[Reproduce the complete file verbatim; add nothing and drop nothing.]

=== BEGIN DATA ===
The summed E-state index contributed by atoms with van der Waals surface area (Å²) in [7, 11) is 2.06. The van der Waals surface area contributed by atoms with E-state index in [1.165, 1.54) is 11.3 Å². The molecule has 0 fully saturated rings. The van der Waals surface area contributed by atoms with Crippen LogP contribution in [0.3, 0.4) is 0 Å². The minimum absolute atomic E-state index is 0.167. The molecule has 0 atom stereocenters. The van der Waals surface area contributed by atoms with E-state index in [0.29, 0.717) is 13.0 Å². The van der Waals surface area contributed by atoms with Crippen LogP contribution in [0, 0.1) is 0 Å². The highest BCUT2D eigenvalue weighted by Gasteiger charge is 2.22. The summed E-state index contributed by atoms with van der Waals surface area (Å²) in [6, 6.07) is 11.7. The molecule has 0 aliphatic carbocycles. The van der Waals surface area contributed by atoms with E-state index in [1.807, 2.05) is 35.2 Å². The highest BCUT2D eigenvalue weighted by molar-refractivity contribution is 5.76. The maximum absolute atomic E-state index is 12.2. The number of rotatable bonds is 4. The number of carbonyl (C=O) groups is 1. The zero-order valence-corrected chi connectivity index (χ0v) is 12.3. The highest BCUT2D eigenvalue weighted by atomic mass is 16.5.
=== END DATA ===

The summed E-state index contributed by atoms with van der Waals surface area (Å²) in [7, 11) is 2.06. The van der Waals surface area contributed by atoms with E-state index in [1.165, 1.54) is 11.3 Å². The molecule has 0 fully saturated rings. The van der Waals surface area contributed by atoms with Crippen LogP contribution in [0.3, 0.4) is 0 Å². The minimum absolute atomic E-state index is 0.167. The molecule has 0 atom stereocenters. The van der Waals surface area contributed by atoms with E-state index in [0.29, 0.717) is 13.0 Å². The van der Waals surface area contributed by atoms with Crippen LogP contribution in [0, 0.1) is 0 Å². The highest BCUT2D eigenvalue weighted by Gasteiger charge is 2.22. The summed E-state index contributed by atoms with van der Waals surface area (Å²) in [6, 6.07) is 11.7. The molecule has 0 aliphatic carbocycles. The van der Waals surface area contributed by atoms with E-state index in [1.807, 2.05) is 35.2 Å². The highest BCUT2D eigenvalue weighted by molar-refractivity contribution is 5.76. The maximum absolute atomic E-state index is 12.2. The number of rotatable bonds is 4. The number of carbonyl (C=O) groups is 1. The zero-order valence-corrected chi connectivity index (χ0v) is 12.3. The highest BCUT2D eigenvalue weighted by atomic mass is 16.5.